Texas’ main electric grid operator is asking consumers to conserve power this afternoon between 3 p.m. and 7 p.m. as high temperatures squeeze power generation capacity.
The Electric Reliability Council of Texas asks customers to turn off unneeded lighting and other equipment and to hold off on running appliances such as washing machines until later in the evening.
“The ERCOT region is continuing to experience record high temperatures throughout the state, which is causing high electricity usage,” said Kent Saathoff, ERCOT’s vice president of system planning and operations. “At this time, we expect to be tight over the peak hours today between 4-5 p.m., which means that significant generation outages could make us short of operating reserves.”
A large power plant capable of generating 600 megawatts of power went off line unexpectedly earlier this morning, ERCOT said, but the plant didn’t come back on line as quickly as hoped.
As of 5 p.m. the ERCOT system demand was 66,925 megawatts — above the all-time record of 65,776 MW that occurred Aug. 23, 2010. Peak usage usually occurs around 5 p.m. most days, so hitting this peak so early in the day is a bit surprising.
This is the third conservation warning ERCOT has called this summer, including a June 27 warning and another on July 14, when about 3,800 megawatts of power plant capacity went offline unexpectedly earlier in the day.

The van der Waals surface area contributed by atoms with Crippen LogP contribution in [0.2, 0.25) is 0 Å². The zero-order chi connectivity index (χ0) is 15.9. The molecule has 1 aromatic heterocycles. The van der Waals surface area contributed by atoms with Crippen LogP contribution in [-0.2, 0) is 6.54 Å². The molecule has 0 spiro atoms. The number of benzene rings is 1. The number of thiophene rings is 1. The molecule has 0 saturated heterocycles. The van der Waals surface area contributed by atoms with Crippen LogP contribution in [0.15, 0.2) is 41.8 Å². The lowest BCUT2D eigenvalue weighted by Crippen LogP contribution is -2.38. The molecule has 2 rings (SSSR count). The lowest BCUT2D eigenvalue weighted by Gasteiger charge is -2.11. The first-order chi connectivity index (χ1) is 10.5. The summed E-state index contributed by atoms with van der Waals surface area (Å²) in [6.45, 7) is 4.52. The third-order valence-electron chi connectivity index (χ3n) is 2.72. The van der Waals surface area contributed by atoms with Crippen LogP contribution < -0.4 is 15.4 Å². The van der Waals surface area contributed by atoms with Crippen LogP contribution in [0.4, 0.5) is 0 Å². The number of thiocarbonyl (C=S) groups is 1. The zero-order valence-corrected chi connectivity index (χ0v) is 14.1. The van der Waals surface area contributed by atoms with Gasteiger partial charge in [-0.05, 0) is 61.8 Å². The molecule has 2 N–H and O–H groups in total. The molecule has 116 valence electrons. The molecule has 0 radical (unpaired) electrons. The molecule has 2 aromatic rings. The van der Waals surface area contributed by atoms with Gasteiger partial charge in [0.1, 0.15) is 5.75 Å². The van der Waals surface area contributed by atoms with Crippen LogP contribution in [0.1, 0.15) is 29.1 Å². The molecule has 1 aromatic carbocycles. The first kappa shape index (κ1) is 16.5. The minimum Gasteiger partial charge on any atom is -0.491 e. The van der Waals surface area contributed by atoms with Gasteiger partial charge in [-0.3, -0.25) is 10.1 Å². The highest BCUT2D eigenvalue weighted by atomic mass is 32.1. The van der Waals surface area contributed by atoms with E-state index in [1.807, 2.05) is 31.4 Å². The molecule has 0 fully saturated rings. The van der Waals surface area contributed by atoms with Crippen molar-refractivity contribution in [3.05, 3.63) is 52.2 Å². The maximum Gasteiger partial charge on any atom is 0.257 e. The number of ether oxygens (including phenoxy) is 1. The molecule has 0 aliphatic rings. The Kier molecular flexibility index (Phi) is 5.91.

Texas is in the midst of an above-average summer, both in temperatures and a lack of rainfall.
If the daily operating reserves drop below pre-set targets, ERCOT will initiate emergency procedures, starting with drawing capacity from neighboring grids — if any power is available — and having industrial customers turn off equipment as part of a pre-approved plan to reduce demand.
ERCOT spokeswoman Dottie Roark said that as of 5 p.m. ERCOT did not need to call on power from neighboring grids or ask industrial customers to cut-off usage.
Rolling blackouts, like those ERCOT faced in February when extreme cold knocked dozens of power generators offline, are a last resort taken to avoid system-wide failures.
Recommended conservation measures include:
- When at home, close blinds and drapes that get direct sun, set air conditioning thermostats to 78 degrees or higher, and use fans to cool the air.
- When away from home, set air conditioning thermostats to 85 degrees and turn all fans off before you leave. Block the sun by closing blinds or drapes on windows that will get direct sun.
- Do not use your dishwasher, laundry equipment, hair dryers, coffee makers, or other home appliances during the peak hours of 3 to 7 p.m.
- Avoid opening refrigerators or freezers more than necessary.
- Use microwaves for cooking instead of an electric range or oven.
- Set your pool pump to run in the early morning or evening instead of the afternoon.